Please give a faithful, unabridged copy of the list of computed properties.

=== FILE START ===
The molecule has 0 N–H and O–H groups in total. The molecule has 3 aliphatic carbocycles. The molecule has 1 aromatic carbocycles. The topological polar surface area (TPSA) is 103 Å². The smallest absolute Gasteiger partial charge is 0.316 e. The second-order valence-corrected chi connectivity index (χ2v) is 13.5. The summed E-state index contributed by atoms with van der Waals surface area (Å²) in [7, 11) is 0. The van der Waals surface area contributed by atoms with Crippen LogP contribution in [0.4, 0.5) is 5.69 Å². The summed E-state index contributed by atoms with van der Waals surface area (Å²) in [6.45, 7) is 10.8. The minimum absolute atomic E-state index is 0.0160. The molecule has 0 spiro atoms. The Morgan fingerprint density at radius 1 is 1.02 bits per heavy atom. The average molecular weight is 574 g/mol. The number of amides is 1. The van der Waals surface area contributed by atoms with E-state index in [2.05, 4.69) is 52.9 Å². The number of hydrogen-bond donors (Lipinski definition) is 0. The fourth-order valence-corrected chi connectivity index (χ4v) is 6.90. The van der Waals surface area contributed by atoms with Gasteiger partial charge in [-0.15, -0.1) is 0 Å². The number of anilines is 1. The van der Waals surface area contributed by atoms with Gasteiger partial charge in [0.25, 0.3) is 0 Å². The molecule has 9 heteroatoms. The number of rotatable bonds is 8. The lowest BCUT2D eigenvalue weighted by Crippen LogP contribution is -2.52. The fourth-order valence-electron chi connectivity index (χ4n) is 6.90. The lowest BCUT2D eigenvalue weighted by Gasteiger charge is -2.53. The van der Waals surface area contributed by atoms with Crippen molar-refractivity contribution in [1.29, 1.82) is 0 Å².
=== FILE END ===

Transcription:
The molecule has 0 N–H and O–H groups in total. The molecule has 3 aliphatic carbocycles. The molecule has 1 aromatic carbocycles. The topological polar surface area (TPSA) is 103 Å². The smallest absolute Gasteiger partial charge is 0.316 e. The second-order valence-corrected chi connectivity index (χ2v) is 13.5. The summed E-state index contributed by atoms with van der Waals surface area (Å²) in [7, 11) is 0. The van der Waals surface area contributed by atoms with Crippen LogP contribution in [0.4, 0.5) is 5.69 Å². The summed E-state index contributed by atoms with van der Waals surface area (Å²) in [6.45, 7) is 10.8. The minimum absolute atomic E-state index is 0.0160. The molecule has 0 spiro atoms. The Morgan fingerprint density at radius 1 is 1.02 bits per heavy atom. The average molecular weight is 574 g/mol. The number of amides is 1. The van der Waals surface area contributed by atoms with E-state index in [2.05, 4.69) is 52.9 Å². The number of hydrogen-bond donors (Lipinski definition) is 0. The fourth-order valence-corrected chi connectivity index (χ4v) is 6.90. The van der Waals surface area contributed by atoms with Gasteiger partial charge in [-0.15, -0.1) is 0 Å². The number of anilines is 1. The van der Waals surface area contributed by atoms with Gasteiger partial charge in [0.25, 0.3) is 0 Å². The molecule has 9 heteroatoms. The number of rotatable bonds is 8. The lowest BCUT2D eigenvalue weighted by Crippen LogP contribution is -2.52. The fourth-order valence-electron chi connectivity index (χ4n) is 6.90. The lowest BCUT2D eigenvalue weighted by Gasteiger charge is -2.53. The van der Waals surface area contributed by atoms with Crippen molar-refractivity contribution in [1.29, 1.82) is 0 Å².